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Max Abroad : The Best of Spain

Quite simply writing about the best things Spain has to offer and anything that might crop up along the way. Spain is a lot more than just sun, sand and sea...

Europe's oldest Synagogue is in Spain.
14 October 2019 @ 13:31

The Ancient Synagogue of Barcelona, is located in the centre of Barcelona. It is believed to be  the oldest synagogue in Europe. Archaeological investigations show that the original structure of the building was built in the third or fourth century; whether this structure was the synagogue cannot be said with certainty. After many centuries of use for other purposes, the building re-opened as a synagogue and museum in 2002. No congregation prays regularly at the Sinagoga Major, but it is used for festive occasions. The building was significantly expanded during the 13th century. Medieval Barcelona is known to have had several synagogues, and the main synagogue was certainly in the immediate area. King James I visited the synagogue in 1263 at the conclusion of the Barcelona Disputation. Shlomo ben Aderet served as the rabbi of the Sinagoga Major for 50 years.  

  

It is believed that the original building was freestanding. To the north, it adjoined with what was then Escola Mayor Street and to the east with Marlet Street. The building ran southerly along “de les Dones” Street, where in the 19th century a narrow edifice was built. To the west there was probably an atrium, the site where later, around the 17th century, the stairs to the present-day building were erected. In the northern exterior wall, there is an effigy of Santo Domingo. Emblematic buildings in the Jewish Quarters were christianized with the effigy of a saint. The bloodiest day in the history of Barcelona’s Jewish community was August 5, 1391. On that day, the day celebrated as Santo Domingo, the Quarters were attacked.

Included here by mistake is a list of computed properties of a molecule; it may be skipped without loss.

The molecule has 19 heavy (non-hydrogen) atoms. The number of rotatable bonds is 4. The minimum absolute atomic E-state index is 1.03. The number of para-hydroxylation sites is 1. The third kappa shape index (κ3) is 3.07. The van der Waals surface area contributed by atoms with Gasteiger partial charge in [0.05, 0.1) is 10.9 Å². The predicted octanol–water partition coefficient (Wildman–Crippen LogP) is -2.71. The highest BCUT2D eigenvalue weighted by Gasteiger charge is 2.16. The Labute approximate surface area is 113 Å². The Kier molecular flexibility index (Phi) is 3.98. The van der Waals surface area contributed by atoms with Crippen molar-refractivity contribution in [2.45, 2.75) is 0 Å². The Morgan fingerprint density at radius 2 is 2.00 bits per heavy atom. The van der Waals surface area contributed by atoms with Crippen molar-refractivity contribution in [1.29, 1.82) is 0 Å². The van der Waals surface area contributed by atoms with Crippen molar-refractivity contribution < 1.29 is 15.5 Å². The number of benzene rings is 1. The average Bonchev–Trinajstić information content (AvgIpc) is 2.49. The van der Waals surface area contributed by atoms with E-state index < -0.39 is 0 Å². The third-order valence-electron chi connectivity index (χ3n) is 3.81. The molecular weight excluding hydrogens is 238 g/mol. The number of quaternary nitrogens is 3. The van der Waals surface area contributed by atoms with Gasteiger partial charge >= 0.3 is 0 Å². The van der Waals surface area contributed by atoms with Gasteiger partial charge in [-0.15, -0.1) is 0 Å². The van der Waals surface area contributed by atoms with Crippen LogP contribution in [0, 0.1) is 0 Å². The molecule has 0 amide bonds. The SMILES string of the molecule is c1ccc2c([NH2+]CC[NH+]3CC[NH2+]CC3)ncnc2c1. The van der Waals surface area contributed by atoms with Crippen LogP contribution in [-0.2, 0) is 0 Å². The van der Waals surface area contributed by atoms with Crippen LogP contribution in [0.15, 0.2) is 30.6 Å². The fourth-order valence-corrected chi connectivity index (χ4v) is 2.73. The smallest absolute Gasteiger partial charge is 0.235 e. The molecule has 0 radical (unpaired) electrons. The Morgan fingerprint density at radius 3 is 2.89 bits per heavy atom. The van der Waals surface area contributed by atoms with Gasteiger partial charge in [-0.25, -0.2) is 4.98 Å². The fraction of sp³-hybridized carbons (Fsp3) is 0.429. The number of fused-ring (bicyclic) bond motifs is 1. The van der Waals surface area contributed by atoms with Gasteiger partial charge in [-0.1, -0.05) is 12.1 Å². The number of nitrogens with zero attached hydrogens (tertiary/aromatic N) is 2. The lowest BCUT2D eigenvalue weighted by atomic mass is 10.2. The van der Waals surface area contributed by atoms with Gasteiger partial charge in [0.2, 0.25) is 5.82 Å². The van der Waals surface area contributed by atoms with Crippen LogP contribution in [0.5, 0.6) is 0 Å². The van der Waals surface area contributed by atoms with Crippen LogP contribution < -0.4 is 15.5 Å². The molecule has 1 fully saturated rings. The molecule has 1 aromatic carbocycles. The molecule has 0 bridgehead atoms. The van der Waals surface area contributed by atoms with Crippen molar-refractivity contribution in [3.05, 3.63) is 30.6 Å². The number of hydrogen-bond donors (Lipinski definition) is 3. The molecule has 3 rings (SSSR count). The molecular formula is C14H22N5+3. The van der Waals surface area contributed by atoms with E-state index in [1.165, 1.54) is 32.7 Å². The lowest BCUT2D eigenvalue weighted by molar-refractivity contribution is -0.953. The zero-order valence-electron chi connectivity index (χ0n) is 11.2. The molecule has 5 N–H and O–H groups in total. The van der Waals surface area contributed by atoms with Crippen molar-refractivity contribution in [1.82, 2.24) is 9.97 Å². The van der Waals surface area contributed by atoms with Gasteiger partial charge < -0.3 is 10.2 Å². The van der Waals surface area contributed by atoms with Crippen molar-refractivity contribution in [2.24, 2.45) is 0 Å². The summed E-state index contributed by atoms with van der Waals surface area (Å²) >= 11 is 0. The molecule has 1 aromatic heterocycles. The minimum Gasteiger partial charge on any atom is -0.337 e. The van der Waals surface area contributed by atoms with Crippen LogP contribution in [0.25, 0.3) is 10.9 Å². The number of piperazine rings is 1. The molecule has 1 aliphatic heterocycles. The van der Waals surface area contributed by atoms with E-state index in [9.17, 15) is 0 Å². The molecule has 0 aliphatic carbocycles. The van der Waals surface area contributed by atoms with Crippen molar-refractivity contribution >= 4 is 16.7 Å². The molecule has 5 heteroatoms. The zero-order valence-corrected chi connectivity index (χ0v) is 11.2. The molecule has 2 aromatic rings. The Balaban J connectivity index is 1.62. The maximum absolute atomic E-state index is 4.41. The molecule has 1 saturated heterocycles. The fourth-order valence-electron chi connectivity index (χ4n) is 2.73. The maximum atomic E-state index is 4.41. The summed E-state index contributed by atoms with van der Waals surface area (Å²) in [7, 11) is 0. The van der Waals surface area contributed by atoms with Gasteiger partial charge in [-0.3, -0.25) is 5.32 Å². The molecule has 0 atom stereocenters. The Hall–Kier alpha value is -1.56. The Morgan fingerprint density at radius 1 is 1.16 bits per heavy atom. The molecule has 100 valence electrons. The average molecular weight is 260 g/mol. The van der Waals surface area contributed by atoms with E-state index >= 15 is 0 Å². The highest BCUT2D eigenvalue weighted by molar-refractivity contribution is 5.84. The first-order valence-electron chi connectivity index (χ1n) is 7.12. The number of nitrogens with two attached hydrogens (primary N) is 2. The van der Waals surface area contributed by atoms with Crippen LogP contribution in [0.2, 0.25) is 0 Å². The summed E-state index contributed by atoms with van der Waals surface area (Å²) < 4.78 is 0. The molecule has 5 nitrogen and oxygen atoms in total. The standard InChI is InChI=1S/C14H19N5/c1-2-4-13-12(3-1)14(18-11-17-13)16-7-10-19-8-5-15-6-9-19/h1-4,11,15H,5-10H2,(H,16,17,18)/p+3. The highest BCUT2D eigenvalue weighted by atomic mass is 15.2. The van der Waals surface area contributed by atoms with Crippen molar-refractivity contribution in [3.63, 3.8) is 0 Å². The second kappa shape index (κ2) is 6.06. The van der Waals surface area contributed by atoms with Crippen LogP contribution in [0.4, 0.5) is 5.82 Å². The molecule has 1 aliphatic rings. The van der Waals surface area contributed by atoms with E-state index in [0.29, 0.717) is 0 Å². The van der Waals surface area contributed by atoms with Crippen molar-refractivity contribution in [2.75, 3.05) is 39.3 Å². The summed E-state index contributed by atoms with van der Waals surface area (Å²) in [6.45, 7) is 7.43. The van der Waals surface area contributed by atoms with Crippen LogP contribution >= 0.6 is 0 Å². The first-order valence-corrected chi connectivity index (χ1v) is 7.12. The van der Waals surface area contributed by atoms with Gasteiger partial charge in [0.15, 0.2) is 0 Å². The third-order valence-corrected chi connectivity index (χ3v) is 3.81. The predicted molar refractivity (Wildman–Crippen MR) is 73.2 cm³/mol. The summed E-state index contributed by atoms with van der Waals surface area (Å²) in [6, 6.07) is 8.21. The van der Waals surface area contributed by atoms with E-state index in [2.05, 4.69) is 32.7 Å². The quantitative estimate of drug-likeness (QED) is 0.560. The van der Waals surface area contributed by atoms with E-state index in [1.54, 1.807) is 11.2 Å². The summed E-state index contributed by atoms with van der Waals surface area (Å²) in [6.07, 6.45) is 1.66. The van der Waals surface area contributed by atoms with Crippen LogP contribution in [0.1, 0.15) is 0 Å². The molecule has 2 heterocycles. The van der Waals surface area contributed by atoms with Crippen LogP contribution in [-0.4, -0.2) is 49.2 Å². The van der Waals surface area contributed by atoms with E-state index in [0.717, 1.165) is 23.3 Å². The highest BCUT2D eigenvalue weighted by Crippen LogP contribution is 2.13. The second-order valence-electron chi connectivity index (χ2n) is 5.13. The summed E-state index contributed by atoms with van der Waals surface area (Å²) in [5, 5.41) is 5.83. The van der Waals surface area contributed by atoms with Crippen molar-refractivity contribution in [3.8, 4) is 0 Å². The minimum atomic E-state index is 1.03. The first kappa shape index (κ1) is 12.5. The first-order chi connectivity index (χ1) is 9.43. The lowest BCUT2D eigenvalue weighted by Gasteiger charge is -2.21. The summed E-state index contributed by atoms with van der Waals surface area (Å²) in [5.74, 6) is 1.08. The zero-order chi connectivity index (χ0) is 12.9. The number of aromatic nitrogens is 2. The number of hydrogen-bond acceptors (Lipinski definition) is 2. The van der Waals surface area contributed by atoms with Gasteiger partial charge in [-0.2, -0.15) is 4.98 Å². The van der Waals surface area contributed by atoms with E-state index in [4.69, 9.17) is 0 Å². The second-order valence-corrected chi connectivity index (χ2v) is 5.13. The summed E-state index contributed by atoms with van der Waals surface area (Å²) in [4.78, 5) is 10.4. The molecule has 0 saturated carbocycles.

After the uprising, the street name was changed to Sant Doménec. The building, along with all of the community’s belongings, passed into the hands of the king.

We find ourselves before a building whose foundations date back to Roman times. In addition, there are superimposed high-medieval constructions and a central structure from the 13th century. Also visible are 17th century modifications made when the upper level apartments were built.

At the end of 1995, the former owner put the property up for sale. The space was to be utilized as a bar. Before this lametable eventuality, Mr. Iaffa decided to purchase the property with the hope of bringing to light its historic past and preserving it from a use which would not dignify its extensive past.

Thus began the collaboration between Mr. Riera and Mr. Iaffa, with a common objective: to salvage a significant period of Catalan history from oblivion through the rehabilitation of the former Major Synagogue space.

 



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2 Comments


Jo said:
19 October 2019 @ 12:04

Interesting, love these historical posts, thank you.


toolman2 said:
11 November 2019 @ 00:01

I am so glad that this important part of Spain's history is to be preserved and remembered. How many cities in Europe can boast they have a third / forth century place of worship.


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